Saturday, September 16, 2006

BLADE RUNNER or LA: WHEN EXACTLY IS THE FUTURE?

Living in LA makes me think about the future; evoking endless possibility. The City built on a desert without any water; the dreams built in Hollywood (the real Hollywood being a rundown dusty place, punctuated by shuffling homeless).

But when exactly is this future? So many visions of the future are already in the past.  Orwell’s “Nineteen Eighty-Four”? a horrible version of the future where Big Brother was always watching; The Y2K? a problem that would shut down the modern world; “2001: A Space Odyssey”? a computer that would kill before you could turn "him" off...

The sci-fi version of the future painted in Blade Runner was set in 2019; another future I have a reasonable chance of living to see. William Gibson must have been thinking about the sky in Blade Runner (or the LA sky) when he penned “the sky was the color of a television tuned to a dead channel” in Neuromancer. In a funny synchronicity, Gibson's book was published in 1984. I think Orwell would have approved.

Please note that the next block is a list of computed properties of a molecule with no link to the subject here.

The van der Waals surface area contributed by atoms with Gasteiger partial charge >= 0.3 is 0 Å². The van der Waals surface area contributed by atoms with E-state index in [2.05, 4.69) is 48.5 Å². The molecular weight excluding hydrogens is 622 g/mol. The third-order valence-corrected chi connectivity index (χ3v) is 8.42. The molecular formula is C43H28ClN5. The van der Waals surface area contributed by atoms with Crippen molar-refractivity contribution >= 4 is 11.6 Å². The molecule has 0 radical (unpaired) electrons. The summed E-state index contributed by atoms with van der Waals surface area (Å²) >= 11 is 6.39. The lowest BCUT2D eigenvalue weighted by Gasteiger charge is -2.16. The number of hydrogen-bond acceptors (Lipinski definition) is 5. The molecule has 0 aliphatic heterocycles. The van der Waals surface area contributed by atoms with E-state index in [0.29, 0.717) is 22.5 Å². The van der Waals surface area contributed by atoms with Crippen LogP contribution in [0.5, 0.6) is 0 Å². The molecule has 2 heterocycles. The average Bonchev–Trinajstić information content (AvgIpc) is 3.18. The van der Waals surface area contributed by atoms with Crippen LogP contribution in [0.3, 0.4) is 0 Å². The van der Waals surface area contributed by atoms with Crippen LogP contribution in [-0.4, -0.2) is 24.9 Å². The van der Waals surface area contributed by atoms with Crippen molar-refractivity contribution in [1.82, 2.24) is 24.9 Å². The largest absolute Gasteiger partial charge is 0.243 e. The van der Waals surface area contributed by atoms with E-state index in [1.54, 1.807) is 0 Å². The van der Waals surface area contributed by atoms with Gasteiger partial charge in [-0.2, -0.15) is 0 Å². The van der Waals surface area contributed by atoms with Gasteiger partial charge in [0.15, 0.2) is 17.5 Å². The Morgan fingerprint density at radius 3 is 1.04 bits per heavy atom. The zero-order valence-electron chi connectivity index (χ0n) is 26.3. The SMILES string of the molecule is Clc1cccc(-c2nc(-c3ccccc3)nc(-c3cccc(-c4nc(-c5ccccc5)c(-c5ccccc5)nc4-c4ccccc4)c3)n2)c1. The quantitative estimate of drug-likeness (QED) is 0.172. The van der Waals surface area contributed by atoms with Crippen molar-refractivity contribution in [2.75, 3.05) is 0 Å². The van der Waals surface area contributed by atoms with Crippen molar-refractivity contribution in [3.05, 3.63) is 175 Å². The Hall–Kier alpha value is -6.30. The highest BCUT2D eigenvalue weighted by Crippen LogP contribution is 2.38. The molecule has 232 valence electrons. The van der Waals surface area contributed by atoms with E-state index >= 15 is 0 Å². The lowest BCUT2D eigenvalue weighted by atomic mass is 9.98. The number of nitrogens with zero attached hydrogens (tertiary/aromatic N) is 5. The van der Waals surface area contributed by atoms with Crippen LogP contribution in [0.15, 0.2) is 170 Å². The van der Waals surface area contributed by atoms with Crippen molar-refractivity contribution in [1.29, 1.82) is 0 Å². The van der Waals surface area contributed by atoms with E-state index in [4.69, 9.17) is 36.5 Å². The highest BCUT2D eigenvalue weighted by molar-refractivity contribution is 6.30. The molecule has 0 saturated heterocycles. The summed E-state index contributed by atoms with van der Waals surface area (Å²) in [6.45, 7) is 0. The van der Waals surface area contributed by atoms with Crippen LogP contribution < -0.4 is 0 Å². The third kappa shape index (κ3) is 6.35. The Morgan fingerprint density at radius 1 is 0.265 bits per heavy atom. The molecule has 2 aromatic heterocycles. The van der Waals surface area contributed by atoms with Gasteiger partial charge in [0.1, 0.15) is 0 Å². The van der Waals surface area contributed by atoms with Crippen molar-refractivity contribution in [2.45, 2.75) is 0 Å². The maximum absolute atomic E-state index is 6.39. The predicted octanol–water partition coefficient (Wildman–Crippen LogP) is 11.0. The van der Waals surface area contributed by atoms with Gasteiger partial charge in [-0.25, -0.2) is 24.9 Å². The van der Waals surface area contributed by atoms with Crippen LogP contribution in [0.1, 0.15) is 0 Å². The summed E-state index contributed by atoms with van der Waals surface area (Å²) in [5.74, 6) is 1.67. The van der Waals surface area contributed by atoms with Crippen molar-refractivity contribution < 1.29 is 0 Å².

Blade Runner was loosely based on a novel by Philip K. Dick “Do Androids Dream of Electric Sheep?” Although "Androids" was set in a fallout-clouded future version of San Francisco; when Ridley Scott made Blade Runner he moved the scene to Los Angeles--a City more plausible given the air quality of Los Angeles.
Even the history of Los Angeles somehow evokes the future. It must have spoken to Ridley Scott too; because he chose one of LA’s oldest buildings as the set for the home of the creator (of the androids).

As if history does not turn in on itself enough, the Bradbury architect cited Edward Bellamy’s “Looking Backward” as the inspiration for his design. If Bellamy’s novel wasn’t the first science fiction novel (circa 1887), then I don’t know what was. In his novel he put forth his vision of the year 2000. Thus we have a novel written in 1886 about the world in 2000, influencing a design in 1895, used for a movie in 1984 about a future in 2019.

1 comment:

  1. Colorized and posted through Picassa

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